The Financial Conduct Authority is to ban fixed fees on overdrafts in what it said was the 'intervention of a generation'.
In a 215-page consultation paper out this morning (December 18) the regulator proposed a number of radical changes which would see the cost of overdrafts reduced for struggling consumers.
The FCA wants to ban fixed daily or monthly charges and ensure the price for an overdraft is a single interest rate. It also wants to stopping firms from charging higher prices for unarranged overdrafts.
Under the proposed rules arranged overdraft prices will have to be advertised in a standard way, including an annual percentage rate (APR) to help customers compare against other products.
The FCA will also tell banks to do more to identify overdraft customers who are showing signs of financial strain, and to help them to reduce their overdraft use.
The intervention comes as the regulator identified a series of failings in the high cost credit market affecting particularly people in deprived areas.
It found in some cases unarranged overdraft fees could be more than ten times as high as fees for payday loans.
Andrew Bailey, chief executive of the FCA, said: "Today we are proposing to make the biggest intervention in the overdraft market for a generation.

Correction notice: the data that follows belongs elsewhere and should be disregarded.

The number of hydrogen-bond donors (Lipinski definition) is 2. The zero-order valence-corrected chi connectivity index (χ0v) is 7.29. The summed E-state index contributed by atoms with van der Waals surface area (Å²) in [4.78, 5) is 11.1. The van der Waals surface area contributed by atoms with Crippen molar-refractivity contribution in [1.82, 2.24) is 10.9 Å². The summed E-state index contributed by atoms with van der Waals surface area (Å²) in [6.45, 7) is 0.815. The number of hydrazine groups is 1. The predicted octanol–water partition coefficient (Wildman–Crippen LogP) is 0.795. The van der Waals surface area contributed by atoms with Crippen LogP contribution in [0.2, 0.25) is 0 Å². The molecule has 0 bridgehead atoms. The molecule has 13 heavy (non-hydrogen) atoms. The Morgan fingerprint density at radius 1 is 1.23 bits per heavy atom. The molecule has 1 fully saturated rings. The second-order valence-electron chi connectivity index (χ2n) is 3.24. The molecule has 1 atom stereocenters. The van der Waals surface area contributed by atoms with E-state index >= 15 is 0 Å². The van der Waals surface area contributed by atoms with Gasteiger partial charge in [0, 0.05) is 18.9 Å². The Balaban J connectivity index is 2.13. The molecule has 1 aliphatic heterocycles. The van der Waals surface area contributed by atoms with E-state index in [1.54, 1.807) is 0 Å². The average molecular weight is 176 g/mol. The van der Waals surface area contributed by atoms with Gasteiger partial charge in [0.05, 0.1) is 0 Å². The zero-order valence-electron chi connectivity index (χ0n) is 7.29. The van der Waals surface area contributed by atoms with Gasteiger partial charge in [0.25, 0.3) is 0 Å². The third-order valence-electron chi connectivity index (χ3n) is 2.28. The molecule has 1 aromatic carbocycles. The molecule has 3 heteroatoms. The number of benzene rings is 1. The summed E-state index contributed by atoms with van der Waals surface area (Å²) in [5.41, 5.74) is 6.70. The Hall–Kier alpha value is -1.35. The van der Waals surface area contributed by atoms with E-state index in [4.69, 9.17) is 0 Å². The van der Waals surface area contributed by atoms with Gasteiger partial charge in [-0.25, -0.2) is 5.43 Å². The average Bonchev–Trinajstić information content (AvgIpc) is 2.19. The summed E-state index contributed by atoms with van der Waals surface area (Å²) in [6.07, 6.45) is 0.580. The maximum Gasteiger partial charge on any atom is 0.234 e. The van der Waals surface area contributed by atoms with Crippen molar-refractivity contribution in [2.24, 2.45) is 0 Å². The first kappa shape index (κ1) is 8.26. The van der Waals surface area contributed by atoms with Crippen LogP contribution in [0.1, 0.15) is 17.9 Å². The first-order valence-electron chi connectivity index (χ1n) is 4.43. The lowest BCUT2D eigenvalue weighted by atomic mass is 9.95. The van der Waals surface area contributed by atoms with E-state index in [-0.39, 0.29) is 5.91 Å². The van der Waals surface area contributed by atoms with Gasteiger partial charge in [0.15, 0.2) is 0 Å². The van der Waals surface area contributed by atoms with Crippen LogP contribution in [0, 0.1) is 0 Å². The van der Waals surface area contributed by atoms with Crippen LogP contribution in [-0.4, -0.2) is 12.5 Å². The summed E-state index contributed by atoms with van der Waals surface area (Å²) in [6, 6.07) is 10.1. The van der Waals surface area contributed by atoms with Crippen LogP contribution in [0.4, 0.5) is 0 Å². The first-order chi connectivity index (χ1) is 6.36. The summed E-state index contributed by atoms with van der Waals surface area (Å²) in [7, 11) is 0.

"These changes would provide greater protection for the millions of people who use an overdraft, particularly the most vulnerable.
"It is clear to us that the way banks manage and charge for overdrafts needed fundamental reform.
"We are proposing a series of radical changes to simplify the way banks charge for overdrafts and tackle high charging for unarranged overdrafts. These changes would make overdrafts simpler, fairer, and easier to manage.
"Our consultation is informed by our analysis of retail banking business models, and how these are evolving in the face of significant technological change."
The FCA found in 2017 firms made more than £2.4bn from overdrafts alone, with about 30 per cent accounting for unarranged overdrafts.
More than 50 per cent of banks’ unarranged overdraft fees came from just 1.5 per cent of customers in 2016.
Elsewhere the regulator is already taking action against the issue of mortgage prisoners, and the unfair treatment of long-standing customers in the cash savings market.
The latest intervention had been informed by the regulator's Strategic Review of Retail Banking Business Models, which was also published this morning.
The FCA found current pricing models could work against loyal customers, leading to high transaction charges and low interest on credit balances.
It also found new business models could bring more competition and innovation leading to better value and customer service.
In addition, it identified potential future issues around access, data usage and system resilience which may require the FCA and others to take action in the coming years to ensure a retail banking sector that works well for consumers.
The industry has responded positively to the regulator's plans.